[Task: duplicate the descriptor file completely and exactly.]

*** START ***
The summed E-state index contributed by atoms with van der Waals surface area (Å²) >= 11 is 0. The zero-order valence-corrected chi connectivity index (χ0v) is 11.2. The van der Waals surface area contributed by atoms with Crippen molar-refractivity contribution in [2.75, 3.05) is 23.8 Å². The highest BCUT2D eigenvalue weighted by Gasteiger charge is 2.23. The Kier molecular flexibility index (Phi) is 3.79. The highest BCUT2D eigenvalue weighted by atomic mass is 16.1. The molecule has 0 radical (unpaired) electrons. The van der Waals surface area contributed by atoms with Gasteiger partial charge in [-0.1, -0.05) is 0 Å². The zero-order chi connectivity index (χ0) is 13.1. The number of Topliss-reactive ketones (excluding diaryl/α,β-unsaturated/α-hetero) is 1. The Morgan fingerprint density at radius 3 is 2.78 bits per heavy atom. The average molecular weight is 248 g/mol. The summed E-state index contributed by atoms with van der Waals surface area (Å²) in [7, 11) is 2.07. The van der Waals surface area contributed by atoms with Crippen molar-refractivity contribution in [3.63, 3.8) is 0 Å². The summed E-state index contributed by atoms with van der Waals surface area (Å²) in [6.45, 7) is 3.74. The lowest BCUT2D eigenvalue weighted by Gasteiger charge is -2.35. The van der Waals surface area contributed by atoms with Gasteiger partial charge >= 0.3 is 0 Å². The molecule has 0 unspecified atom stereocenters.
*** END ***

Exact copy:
The summed E-state index contributed by atoms with van der Waals surface area (Å²) >= 11 is 0. The zero-order valence-corrected chi connectivity index (χ0v) is 11.2. The van der Waals surface area contributed by atoms with Crippen molar-refractivity contribution in [2.75, 3.05) is 23.8 Å². The highest BCUT2D eigenvalue weighted by Gasteiger charge is 2.23. The Kier molecular flexibility index (Phi) is 3.79. The highest BCUT2D eigenvalue weighted by atomic mass is 16.1. The molecule has 0 radical (unpaired) electrons. The van der Waals surface area contributed by atoms with Gasteiger partial charge in [-0.1, -0.05) is 0 Å². The zero-order chi connectivity index (χ0) is 13.1. The number of Topliss-reactive ketones (excluding diaryl/α,β-unsaturated/α-hetero) is 1. The Morgan fingerprint density at radius 3 is 2.78 bits per heavy atom. The average molecular weight is 248 g/mol. The summed E-state index contributed by atoms with van der Waals surface area (Å²) in [7, 11) is 2.07. The van der Waals surface area contributed by atoms with Crippen molar-refractivity contribution in [3.63, 3.8) is 0 Å². The summed E-state index contributed by atoms with van der Waals surface area (Å²) in [6.45, 7) is 3.74. The lowest BCUT2D eigenvalue weighted by Gasteiger charge is -2.35. The van der Waals surface area contributed by atoms with Gasteiger partial charge >= 0.3 is 0 Å². The molecule has 0 unspecified atom stereocenters.